Coping with the Grief of Loss
Women and their partners are emotionally impacted by a miscarriage, and each may cope with the loss in a different way. You may feel sad, shocked, overwhelmed, angry, guilty, or any number of emotions. Your grief may also make you feel physically exhausted, irritable, distracted, etc. Know that you are not alone in this experience. We recognize that your pain and loss are real. Your baby was significant. You deserve to be cared for as you heal.
BabyCentre offers 8 suggestions as you recover:
- Accept your feelings, whatever they are
- Give yourself time
- Take time off (from work or school)
- Understand that your partner may not grieve in the same way
- Be prepared for difficulties in your relationship and communicate as best as you can
- Talk to other people
- Understand why some friends and colleagues may stay away
- Get support
We understand that you made a difficult decision, and now you may be living with an overabundance of conflicting emotions. We encourage you to reach out to these organizations. They will offer you support, compassion, and opportunities to heal. You will not be alone on this journey. Contact these organizations if you are feeling angry, confused, or emotional after an abortion.
Abortion Recovery helps individuals and families overcome the emotional and psychological complications that are often experienced after an abortion. Recovery is often free, always confidential, and is available to ANYONE impacted by the loss of a child by abortion. Abortion Recovery changes your life forever. It gives you a sense of personal peace which heals internal brokenness, repairs relationships, and brings back intimate friendships. Recovery gives a new beginning to life following an abortion.
Find a help center near you!
Support After Abortion
Support After Abortion is a network of support for women and men impacted by reproductive loss. “Healing after pregnancy loss permits men and women the opportunity to share their grief and loss with others who have experienced similar pain. People experience healing from sharing their stories with others who will not judge them. Theresa Burke writes in her book, Forbidden Grief, ‘It is only when we have the support of others who will not judge or condemn us that we feel safe from social rejection. This support makes it easier for us to confront and explore the deepest part of our souls.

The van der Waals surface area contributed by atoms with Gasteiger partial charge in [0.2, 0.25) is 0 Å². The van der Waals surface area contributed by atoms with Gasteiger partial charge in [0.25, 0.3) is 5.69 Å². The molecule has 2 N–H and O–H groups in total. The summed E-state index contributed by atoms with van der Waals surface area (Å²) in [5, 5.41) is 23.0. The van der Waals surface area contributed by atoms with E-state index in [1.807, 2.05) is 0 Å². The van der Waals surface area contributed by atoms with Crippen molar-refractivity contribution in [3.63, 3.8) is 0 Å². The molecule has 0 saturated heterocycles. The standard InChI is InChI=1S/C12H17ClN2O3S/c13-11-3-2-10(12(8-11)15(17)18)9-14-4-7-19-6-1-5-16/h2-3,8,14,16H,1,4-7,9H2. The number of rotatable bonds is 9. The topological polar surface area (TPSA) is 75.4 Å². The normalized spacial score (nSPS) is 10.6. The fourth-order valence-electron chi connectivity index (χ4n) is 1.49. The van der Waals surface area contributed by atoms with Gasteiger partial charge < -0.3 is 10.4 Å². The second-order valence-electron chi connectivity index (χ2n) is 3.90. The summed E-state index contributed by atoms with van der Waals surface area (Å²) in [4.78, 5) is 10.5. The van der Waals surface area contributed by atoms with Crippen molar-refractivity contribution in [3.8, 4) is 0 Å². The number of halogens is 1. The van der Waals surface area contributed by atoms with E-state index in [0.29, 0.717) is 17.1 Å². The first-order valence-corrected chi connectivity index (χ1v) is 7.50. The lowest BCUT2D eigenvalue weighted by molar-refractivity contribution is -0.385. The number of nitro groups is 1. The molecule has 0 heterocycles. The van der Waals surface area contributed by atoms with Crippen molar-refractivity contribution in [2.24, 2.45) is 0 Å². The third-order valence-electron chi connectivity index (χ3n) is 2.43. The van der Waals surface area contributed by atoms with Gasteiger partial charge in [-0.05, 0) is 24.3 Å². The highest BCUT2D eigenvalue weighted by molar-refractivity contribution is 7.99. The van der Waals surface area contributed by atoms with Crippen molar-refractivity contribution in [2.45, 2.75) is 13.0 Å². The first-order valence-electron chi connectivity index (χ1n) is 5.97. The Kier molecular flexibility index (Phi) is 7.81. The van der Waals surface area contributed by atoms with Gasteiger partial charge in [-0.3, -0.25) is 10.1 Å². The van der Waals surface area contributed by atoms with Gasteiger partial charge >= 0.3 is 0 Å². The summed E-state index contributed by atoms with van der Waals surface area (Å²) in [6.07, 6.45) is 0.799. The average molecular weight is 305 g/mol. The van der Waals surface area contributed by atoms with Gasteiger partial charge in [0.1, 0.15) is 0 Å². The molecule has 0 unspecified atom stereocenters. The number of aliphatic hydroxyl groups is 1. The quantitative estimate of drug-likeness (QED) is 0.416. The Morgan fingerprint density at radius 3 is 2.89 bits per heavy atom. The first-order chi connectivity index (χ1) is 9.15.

Join a Virtual Support Group
Rachel’s Vineyard weekends for healing after abortion are offered throughout the year in locations across the United States and Canada, with additional sites around the world. They also offer a 15-week support group model for Rachel’s Vineyard. The program is an opportunity to examine your abortion experience, identify the ways that the loss has impacted you in the past and present, and helps to acknowledge any unresolved feelings that many individuals struggle with after abortion. Because of the emotional numbness and secrecy that often surrounds an abortion experience, conflicting emotions both during and after the event may remain unresolved. These buried feelings can surface later and may be symptoms of post abortion trauma.
Project Rachel operates as a network of healing composed of specially-trained caregivers which may include priests, deacons, sisters, lay staff and volunteers, mental health professionals, spiritual directors, mentors, chaplains and others, such as medical personnel. These individuals, often working as a team, provide direct care to women, men and adolescents who have been touched by an abortion loss, enabling them to grieve, receive forgiveness, and find peace. Although most dioceses use the name Project Rachel, some programs are named differently. In addition to individualized counseling, some programs include support groups and retreats. Project Rachel programs can be found in about 150 Catholic dioceses in the United States, as well as in dioceses in other countries.